You may not have heard of Randy Cohen, author of the book, The Good, The Bad, and the Difference: How to Tell Right from Wrong in Everyday Situations. He is a columnist for The New York Times Magazine and writes a Sunday column called "The Ethicist." He was recently featured on Good Morning America TV program and raised some fascinating questions from the audience assembled. The audience asked him all kinds of pertinent ethical considerations that require more than a moment of thought.
- You are writing new insights about your own experiences.
- You are using an editorial from your school newspaper, The Daily Sundial, with which you disagree.
- You use some information from a source without ever quoting it directly.
- You have no other way of expressing the exact meaning of a text without using the original source verbatim.
- The quote you want to use is too long, so you leave out a couple of phrases.
- You really like the particular phrase somebody else made up, so you use it.
Some of these ethical consideration questions will appear soon on The Josephson Quiz on the Situational Ethics link. For example, should you return incorrect change in a supermarket after the clerk has made a mistake? When I talked to my relatives, certain of them suggested you should not return the change if it is under a dollar. What do you think? With these kinds of ethical questions Cohen has assembled an entire book of his columns. Mr. Cohen admits to not having all the answers; however, he asks his readers to use common sense in giving their answers. Ethics depends on situations; it always will. However, situations are altered by conscience and the right thing to do.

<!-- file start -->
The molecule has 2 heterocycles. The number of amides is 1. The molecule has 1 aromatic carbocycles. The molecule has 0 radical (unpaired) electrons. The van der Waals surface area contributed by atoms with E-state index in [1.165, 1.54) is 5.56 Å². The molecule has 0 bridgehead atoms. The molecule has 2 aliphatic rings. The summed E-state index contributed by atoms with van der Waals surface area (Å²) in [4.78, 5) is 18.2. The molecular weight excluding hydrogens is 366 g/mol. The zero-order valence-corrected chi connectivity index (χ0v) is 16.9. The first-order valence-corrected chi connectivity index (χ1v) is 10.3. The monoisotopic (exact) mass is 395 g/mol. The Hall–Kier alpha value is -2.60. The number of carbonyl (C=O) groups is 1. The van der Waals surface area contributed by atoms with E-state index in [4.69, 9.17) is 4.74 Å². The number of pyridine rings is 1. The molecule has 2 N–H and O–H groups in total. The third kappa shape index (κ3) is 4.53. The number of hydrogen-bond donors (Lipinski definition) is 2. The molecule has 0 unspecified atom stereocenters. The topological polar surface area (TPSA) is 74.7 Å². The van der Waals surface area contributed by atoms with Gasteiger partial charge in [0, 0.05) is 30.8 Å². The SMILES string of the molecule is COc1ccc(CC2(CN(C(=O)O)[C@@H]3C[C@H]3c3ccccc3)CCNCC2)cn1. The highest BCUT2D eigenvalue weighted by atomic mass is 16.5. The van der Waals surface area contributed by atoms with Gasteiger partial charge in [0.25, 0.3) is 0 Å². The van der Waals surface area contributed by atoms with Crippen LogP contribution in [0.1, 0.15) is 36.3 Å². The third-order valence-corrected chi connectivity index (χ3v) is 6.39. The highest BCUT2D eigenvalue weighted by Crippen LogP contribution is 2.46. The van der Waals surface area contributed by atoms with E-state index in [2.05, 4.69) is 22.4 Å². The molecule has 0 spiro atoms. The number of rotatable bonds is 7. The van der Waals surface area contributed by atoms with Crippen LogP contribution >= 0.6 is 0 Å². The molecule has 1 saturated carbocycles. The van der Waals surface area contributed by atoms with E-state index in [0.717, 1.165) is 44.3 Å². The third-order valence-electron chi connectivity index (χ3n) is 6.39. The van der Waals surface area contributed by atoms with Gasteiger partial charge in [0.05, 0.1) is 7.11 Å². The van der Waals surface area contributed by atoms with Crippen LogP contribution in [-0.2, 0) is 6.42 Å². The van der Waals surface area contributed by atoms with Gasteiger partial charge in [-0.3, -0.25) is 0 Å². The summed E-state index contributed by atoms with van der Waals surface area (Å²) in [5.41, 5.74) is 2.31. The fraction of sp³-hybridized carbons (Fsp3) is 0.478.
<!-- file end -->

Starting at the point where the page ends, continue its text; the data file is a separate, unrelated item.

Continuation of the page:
Cohen bills himself as an "everyday ethicist," one who has studied music, attended school as a graduate compositional student, and written for Late Night with David Letterman. Cohen works in his column (since 1999) on persuasion. Ethics govern the way we live with each other. I like the way Randy Cohen likens David Letterman, the talk show host, to a moral judge sitting over how the writers and the other members of the cast produce.